Jabra launched three new pairs of wireless earbuds, and among them, the Elite 7 Pro sport new features aiming to make it easier to talk on the phone. Audio quality isn't just about music for these earbuds, as Jabra wants to stand out as one of the best in the business for every phone conversation you have while wearing these buds.
That's what the company's MultiSensor Voice technology promises in delivering "ultimate call clarity, even in the noisiest places." To do it, Jabra had to combine various tech elements that work in unison to amplify voices within the call, while drowning out everything else.
How MultiSensor Voice works
Like most wireless earbuds these days, the Elite 7 Pro use microphones to do two things at once: pick up voices and block out unwanted sounds. Jabra equipped them with four mics to share the task equally, so that two work for voices, while two take care of what's happening in the background.
Jabra says it equipped the buds with a voice pick-up (VPU) sensor that works in tandem with algorithms analyzing the types of noise those mics actually pick up. They don't go into effect all the time, mind you, only when background noise might impact how clear a call might be. Jabra cited wind as an example, given how prevalent it is outside, and how much it can really muffle how you sound to the other end of the call. In those cases, the VPU sensor kicks in on its own to nullify the noise and keep the call clear.
It's not altogether different from how active noise cancelation (ANC) works, except the VPU sensor looks for noise that might be problematic to a call. ANC works to drown out all background noise while listening to audio content, blanketing ambient sound by covering as many frequencies as the onboard tech is capable of. That's why ANC works pretty much the same way, regardless of whether the room is quieter or louder.
The difference is that Elite 7 Pro have to pick up your voice (as the person wearing them) without interfering with what the mics are doing. That's where the bone conduction technology comes in. These earbuds have a bone conduction sensor to transmit your voice through vibrations in your jawbone to pick up your voice. An algorithm then takes that and merges it with the microphones to present the best possible call quality.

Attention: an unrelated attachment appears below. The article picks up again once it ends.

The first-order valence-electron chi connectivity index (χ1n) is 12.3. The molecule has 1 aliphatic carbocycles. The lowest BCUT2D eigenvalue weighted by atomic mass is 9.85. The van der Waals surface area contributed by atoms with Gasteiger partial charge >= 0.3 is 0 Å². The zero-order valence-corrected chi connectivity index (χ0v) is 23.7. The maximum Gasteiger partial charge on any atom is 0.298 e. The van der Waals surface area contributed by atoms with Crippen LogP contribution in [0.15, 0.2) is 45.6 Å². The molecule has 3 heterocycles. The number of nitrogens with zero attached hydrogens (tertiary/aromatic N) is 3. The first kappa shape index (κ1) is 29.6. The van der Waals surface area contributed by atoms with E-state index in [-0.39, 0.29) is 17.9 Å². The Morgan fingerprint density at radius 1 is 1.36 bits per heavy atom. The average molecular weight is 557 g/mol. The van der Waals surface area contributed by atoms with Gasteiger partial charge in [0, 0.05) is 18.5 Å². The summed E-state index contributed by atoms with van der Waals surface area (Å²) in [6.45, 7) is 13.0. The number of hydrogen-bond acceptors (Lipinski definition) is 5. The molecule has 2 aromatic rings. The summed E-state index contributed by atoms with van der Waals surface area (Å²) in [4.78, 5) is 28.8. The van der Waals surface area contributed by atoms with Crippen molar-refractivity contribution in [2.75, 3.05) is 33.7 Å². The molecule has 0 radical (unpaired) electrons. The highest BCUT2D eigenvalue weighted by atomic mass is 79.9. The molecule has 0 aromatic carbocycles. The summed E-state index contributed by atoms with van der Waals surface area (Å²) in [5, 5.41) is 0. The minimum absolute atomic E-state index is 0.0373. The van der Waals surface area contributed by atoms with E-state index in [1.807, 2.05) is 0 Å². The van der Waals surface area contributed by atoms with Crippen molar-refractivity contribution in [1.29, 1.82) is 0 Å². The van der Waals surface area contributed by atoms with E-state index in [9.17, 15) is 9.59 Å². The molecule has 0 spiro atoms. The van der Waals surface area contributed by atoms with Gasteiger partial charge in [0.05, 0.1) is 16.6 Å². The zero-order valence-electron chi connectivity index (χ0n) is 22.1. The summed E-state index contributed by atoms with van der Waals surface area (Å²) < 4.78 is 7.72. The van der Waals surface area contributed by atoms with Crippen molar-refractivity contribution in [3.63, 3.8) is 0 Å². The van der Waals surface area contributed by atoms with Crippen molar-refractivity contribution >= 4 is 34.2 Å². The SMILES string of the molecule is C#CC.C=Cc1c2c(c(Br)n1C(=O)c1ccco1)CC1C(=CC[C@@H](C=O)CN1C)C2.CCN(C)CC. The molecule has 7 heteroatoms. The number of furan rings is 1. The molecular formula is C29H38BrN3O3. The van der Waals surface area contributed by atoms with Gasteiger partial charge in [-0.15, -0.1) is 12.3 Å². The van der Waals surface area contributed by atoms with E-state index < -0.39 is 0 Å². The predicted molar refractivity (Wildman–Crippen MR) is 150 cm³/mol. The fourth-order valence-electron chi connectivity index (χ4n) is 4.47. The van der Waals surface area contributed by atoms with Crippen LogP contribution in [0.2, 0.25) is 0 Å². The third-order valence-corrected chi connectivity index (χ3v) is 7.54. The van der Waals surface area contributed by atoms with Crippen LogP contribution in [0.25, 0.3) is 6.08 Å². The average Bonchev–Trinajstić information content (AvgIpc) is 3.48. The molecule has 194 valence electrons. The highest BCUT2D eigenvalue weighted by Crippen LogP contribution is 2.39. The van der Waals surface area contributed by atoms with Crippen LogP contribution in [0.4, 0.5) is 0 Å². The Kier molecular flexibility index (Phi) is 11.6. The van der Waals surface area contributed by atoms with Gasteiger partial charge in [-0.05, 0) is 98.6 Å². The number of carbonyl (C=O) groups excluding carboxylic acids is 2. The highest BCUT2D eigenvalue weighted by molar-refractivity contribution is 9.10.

What makes this different
While all this still requires real testing to determine how true Jabra's claims actually are, the methodology does differ. In most cases, wireless earbud manufacturers use some form of noise canceling to block out sounds so that you can hear someone on the other end. What you sometimes lose in that process is the call's clarity, meaning you may sound like you're on speakerphone or you catch a slight audible hiss during the conversation.
This happens even more if both you and the caller are using wireless earbuds. Those instances will sometimes sound different, depending on the circumstances. Jabra hasn't elaborated on just how adaptive or smart its MultiSensor Voice tech actually is when considering variables beyond just background noise. Will it matter which device the other person is using? Can it add clarity to calls that are also from other sources, like Zoom, Viber, and WhatsApp? We don't know.
I'll update this story to reflect that when Jabra addresses those questions. In the meantime, the company is making a bold statement in that it is a cut above others in call clarity. Its pedigree in hearing aid devices and technology put it in the right position to at least try something like this, but we'll have to see if the results literally speak for themselves.